Rational Middle Podcast “Trying to Find the Middle” with Theresa Cardinal Brown

Theresa Cardinal Brown returns to the Rational Middle of Immigration podcast to discuss “finding the middle” with immigration policies that Republican and Democrat lawmakers can agree on and that would be supported by the majority of Americans in both parties.  Theresa is Senior Advisor for Immigration and Border Policy at the Bipartisan Policy Center and focuses on issues such as border security, immigration enforcement, and legal immigration. Gregory Kallenberg, Founder of Rational Middle, conducted the interview.

Cardinal Brown explains that “we’re focused on what is it going to take for Congress to pass immigration legislation in a bipartisan way that can reform and update our immigration system,” and that the three pillars of that include:

  • The needs of the U.S. economy, especially in light of the U.S. birthrate forecasts
  • A way to better manage what’s happening at the border
  • The status of the long-time resident undocumented population in the U.S.

According to Cardinal Brown, “if we look at the last 7-8 years, both parties at some point or another had control of the legislative levers in Washington, the House, the Senate, and the White House, yet neither party has been able to on their own get their preferred solutions on immigration” and she points out that solutions are going to have to come from both parties.  “We actively support those who are willing to come together both publicly and behind the scenes with our policy work and try to expand that group as much as possible.” An important component of Theresa’s work is building trust among the parties on this issue.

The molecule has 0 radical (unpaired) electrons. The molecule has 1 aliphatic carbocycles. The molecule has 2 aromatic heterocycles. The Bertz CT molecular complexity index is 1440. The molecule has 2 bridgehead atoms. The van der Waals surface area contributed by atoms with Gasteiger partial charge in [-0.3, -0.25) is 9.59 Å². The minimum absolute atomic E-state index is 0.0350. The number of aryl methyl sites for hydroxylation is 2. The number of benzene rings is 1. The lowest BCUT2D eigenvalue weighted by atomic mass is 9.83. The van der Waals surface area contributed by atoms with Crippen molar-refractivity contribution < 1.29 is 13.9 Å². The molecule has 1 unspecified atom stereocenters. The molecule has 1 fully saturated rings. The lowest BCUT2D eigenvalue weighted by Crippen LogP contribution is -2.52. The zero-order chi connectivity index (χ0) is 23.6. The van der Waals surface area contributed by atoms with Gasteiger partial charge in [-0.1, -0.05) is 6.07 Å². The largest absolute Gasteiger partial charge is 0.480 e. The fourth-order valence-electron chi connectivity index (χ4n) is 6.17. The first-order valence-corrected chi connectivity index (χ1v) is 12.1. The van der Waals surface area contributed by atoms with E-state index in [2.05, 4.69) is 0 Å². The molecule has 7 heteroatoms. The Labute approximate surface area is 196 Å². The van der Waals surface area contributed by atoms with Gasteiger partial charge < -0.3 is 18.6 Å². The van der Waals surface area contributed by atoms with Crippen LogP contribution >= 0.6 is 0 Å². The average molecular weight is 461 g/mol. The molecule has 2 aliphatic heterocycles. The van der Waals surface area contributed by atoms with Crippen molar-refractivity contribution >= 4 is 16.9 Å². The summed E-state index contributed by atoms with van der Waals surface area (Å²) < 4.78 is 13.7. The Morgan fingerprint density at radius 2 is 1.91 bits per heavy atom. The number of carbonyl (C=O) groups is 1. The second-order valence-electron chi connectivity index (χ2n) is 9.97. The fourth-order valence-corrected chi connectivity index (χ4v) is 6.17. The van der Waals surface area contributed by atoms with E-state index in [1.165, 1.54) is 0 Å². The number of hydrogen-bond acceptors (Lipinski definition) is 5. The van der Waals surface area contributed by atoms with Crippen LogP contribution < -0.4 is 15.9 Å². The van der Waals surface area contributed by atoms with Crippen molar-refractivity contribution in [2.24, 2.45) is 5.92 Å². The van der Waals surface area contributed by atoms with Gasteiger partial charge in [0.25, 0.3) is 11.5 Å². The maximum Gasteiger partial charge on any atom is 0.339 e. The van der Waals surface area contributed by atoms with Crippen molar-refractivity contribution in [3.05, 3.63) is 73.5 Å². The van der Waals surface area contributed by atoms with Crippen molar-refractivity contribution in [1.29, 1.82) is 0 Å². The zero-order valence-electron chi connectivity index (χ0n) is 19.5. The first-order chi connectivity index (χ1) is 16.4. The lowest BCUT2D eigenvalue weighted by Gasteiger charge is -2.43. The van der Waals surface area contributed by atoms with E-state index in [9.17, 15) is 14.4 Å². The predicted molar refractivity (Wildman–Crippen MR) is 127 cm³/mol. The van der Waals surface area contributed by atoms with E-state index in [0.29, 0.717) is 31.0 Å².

Cardinal Brown outlined key points to focus on with regard to immigration:

I think to address the border we need to focus, ironically, less on the border itself, and more on what happens before people reach the border and what happens after they’re let into the country or not. So before they come to the border, can we expand the ways that people seek protection from the United States without coming to the border, or, can we help other countries in the region provide places where people find protection, if they really need it, without coming to the United States.

To address migration itself we need to focus on other ways that people who believe that they need protection from where they were can find it without coming to the border.  That means being able to adjudicate asylum claims remotely, or at other places, increasing our refugee processing in this hemisphere, working with other countries on their asylum process. That’s number one.

Number two, for those who do arrive at the border, we are adding people to an ever-increasing backlog of asylum and immigration court cases that is now years long. That’s unfair. It’s unfair to the migrants because it means that they may not actually be able to ask for protection for some years after they arrive; most of them don’t have the ability to support themselves in the interim, they’re relying on charities and local governments to help them out, it’s not fair to the American Public that is using resources where they arrive to help them.

We need to address that adjudicative function, when they arrive at the border and ask for asylum, how can we help decide those cases much more quickly, I would argue, closer to the border but with due process, allowing them to make sure they have a chance to ask their case.

And then we need to look at these other alternative legal pathways…can we expand the ways that people who may not have an asylum claim, but are looking for economic opportunity, can find it. Economically, the United States needs more people, we need more workers on a temporary or permanent basis. Can we expand that, and that’s going to require Congress…the solutions to what that looks like have been around for more than a decade.

…and then doing something about those who are here. People of both parties support it.

You can listen to the entire Rational Middle episode below:


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